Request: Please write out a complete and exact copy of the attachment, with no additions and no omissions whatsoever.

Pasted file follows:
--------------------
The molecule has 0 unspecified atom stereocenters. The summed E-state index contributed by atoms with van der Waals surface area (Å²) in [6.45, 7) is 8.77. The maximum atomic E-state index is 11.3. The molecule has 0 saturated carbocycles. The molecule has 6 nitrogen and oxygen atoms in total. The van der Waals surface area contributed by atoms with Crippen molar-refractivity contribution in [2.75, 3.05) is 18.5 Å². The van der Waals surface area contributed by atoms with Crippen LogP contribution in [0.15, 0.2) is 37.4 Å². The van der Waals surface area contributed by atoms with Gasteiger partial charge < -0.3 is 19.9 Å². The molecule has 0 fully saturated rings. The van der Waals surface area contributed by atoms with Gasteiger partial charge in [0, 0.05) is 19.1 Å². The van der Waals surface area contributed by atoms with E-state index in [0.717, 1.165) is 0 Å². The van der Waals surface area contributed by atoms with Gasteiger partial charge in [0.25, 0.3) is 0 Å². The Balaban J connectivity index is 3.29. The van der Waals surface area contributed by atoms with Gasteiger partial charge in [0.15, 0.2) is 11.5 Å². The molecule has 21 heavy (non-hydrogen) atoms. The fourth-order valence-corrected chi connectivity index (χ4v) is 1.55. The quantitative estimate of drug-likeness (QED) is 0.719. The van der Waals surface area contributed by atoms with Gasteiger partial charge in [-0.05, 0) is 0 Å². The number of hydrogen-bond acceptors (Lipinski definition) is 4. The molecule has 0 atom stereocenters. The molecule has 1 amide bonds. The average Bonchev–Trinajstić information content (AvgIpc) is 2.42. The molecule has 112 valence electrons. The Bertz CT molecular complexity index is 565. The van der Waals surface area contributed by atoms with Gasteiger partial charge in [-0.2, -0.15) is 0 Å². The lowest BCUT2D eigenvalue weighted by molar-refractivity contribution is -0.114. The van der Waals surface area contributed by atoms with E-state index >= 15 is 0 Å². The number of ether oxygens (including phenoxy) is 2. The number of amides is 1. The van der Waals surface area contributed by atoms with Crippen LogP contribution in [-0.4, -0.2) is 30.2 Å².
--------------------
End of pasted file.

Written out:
The molecule has 0 unspecified atom stereocenters. The summed E-state index contributed by atoms with van der Waals surface area (Å²) in [6.45, 7) is 8.77. The maximum atomic E-state index is 11.3. The molecule has 0 saturated carbocycles. The molecule has 6 nitrogen and oxygen atoms in total. The van der Waals surface area contributed by atoms with Crippen molar-refractivity contribution in [2.75, 3.05) is 18.5 Å². The van der Waals surface area contributed by atoms with Crippen LogP contribution in [0.15, 0.2) is 37.4 Å². The van der Waals surface area contributed by atoms with Gasteiger partial charge < -0.3 is 19.9 Å². The molecule has 0 fully saturated rings. The van der Waals surface area contributed by atoms with Gasteiger partial charge in [0, 0.05) is 19.1 Å². The van der Waals surface area contributed by atoms with E-state index in [0.717, 1.165) is 0 Å². The van der Waals surface area contributed by atoms with Gasteiger partial charge in [0.25, 0.3) is 0 Å². The Balaban J connectivity index is 3.29. The van der Waals surface area contributed by atoms with Gasteiger partial charge in [0.15, 0.2) is 11.5 Å². The molecule has 21 heavy (non-hydrogen) atoms. The fourth-order valence-corrected chi connectivity index (χ4v) is 1.55. The quantitative estimate of drug-likeness (QED) is 0.719. The van der Waals surface area contributed by atoms with Gasteiger partial charge in [-0.05, 0) is 0 Å². The number of hydrogen-bond acceptors (Lipinski definition) is 4. The molecule has 0 atom stereocenters. The molecule has 1 amide bonds. The average Bonchev–Trinajstić information content (AvgIpc) is 2.42. The molecule has 112 valence electrons. The Bertz CT molecular complexity index is 565. The van der Waals surface area contributed by atoms with Gasteiger partial charge in [-0.2, -0.15) is 0 Å². The lowest BCUT2D eigenvalue weighted by molar-refractivity contribution is -0.114. The van der Waals surface area contributed by atoms with E-state index >= 15 is 0 Å². The number of ether oxygens (including phenoxy) is 2. The number of amides is 1. The van der Waals surface area contributed by atoms with Crippen LogP contribution in [-0.4, -0.2) is 30.2 Å².